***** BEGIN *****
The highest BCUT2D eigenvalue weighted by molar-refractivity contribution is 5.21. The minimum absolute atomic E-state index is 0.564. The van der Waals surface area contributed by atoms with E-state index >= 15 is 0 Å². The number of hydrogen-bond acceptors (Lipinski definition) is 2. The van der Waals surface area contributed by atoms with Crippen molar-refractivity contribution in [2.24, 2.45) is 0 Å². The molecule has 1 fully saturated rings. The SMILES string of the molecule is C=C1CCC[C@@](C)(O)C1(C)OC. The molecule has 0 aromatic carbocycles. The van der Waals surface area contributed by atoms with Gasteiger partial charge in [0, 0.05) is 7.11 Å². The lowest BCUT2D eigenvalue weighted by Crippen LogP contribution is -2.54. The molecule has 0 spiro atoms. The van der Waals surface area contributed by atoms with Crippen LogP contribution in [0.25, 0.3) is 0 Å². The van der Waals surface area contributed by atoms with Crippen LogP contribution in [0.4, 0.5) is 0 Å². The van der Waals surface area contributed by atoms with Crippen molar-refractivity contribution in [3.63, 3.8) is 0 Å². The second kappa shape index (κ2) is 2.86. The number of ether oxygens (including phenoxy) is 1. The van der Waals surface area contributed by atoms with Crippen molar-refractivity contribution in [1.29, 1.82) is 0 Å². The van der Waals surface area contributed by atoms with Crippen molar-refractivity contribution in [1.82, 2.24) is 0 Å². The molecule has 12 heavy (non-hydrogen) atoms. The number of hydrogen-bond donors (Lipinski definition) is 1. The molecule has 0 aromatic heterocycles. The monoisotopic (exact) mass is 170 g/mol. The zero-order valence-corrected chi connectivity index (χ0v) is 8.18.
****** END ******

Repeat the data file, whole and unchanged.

The highest BCUT2D eigenvalue weighted by molar-refractivity contribution is 5.21. The minimum absolute atomic E-state index is 0.564. The van der Waals surface area contributed by atoms with E-state index >= 15 is 0 Å². The number of hydrogen-bond acceptors (Lipinski definition) is 2. The van der Waals surface area contributed by atoms with Crippen molar-refractivity contribution in [2.24, 2.45) is 0 Å². The molecule has 1 fully saturated rings. The SMILES string of the molecule is C=C1CCC[C@@](C)(O)C1(C)OC. The molecule has 0 aromatic carbocycles. The van der Waals surface area contributed by atoms with Gasteiger partial charge in [0, 0.05) is 7.11 Å². The lowest BCUT2D eigenvalue weighted by Crippen LogP contribution is -2.54. The molecule has 0 spiro atoms. The van der Waals surface area contributed by atoms with Crippen LogP contribution in [0.25, 0.3) is 0 Å². The van der Waals surface area contributed by atoms with Crippen LogP contribution in [0.4, 0.5) is 0 Å². The van der Waals surface area contributed by atoms with Crippen molar-refractivity contribution in [3.63, 3.8) is 0 Å². The second kappa shape index (κ2) is 2.86. The number of ether oxygens (including phenoxy) is 1. The van der Waals surface area contributed by atoms with Crippen molar-refractivity contribution in [1.29, 1.82) is 0 Å². The van der Waals surface area contributed by atoms with Crippen molar-refractivity contribution in [1.82, 2.24) is 0 Å². The molecule has 12 heavy (non-hydrogen) atoms. The number of hydrogen-bond donors (Lipinski definition) is 1. The molecule has 0 aromatic heterocycles. The monoisotopic (exact) mass is 170 g/mol. The zero-order valence-corrected chi connectivity index (χ0v) is 8.18.